When it comes to product selection, there are many dosing companies out there. What I find is that each company seems to have their own niche. Some are excellent antioxidants; others are better at unique anti-aging technologies. Some make great sunscreens. So I think it’s important when you start stocking your dispensing cabinet that you choose products from the best companies and those products that you really believe in and really like. It will be much easier for you to recommend these products if you are familiar with them and if you have a high level of competence in the science behind them.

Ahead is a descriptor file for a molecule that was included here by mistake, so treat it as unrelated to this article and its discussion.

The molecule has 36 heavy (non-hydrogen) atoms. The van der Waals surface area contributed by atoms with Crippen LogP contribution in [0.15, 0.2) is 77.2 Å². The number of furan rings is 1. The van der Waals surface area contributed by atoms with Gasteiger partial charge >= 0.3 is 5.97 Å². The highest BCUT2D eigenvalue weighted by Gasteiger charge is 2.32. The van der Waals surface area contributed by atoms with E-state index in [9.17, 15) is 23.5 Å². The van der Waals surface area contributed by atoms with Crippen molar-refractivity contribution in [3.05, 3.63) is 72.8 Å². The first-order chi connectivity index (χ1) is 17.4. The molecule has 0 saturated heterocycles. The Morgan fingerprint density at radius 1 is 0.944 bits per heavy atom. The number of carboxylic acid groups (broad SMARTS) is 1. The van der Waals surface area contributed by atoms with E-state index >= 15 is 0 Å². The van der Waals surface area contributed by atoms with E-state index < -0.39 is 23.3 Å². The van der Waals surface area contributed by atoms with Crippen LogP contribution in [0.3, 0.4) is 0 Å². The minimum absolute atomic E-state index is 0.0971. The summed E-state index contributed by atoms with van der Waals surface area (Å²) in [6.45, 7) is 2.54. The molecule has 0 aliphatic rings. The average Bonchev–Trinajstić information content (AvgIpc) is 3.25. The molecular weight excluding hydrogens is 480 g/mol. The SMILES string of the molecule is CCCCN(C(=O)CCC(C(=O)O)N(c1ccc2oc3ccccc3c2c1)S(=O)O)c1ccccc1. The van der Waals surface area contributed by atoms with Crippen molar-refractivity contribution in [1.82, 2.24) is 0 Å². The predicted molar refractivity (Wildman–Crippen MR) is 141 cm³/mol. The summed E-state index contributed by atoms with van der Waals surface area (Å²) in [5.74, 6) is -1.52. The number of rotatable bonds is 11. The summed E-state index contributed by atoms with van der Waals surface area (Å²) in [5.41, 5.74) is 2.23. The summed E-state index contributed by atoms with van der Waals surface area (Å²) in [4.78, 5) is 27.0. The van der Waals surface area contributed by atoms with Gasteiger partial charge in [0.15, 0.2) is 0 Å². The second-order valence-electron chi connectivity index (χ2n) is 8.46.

To make it easy for the novice doser, I say that you really need 3 simple skin care regimens that are created from 3 unique products. Each of these regimens contain 2 things in common: sunscreen and an antioxidant. They are important in all regiments because we need to protect the skin, of course, from UV light and pollution damage and free radical damage. The first mode is the main mode, the main anti-aging mode, and I call it the protection and repair mode. This can be used not only on cosmetic patients, but is also applicable to our patients with skin cancer and other types of problems. In this particular regimen, there is an antioxidant and a sunscreen. For those patients who have skin cancer, I would like to recommend sunscreens that contain DNA repair enzymes. These are unique sunscreens that can help patients who have a lot of actinic keratosis and skin cancer. After that, I like to use retinol at night. I’m a fan of retinols. I know everyone likes to prescribe retinoic acid, but retinol is a much gentler molecule and a much easier molecule to use and access for our patients. You can sell retinols at reasonable prices, and as you all know, retinol is converted to retinoic acid and ultimately does the same thing at the intracellular level that retinoic acid does, again with much better tolerability.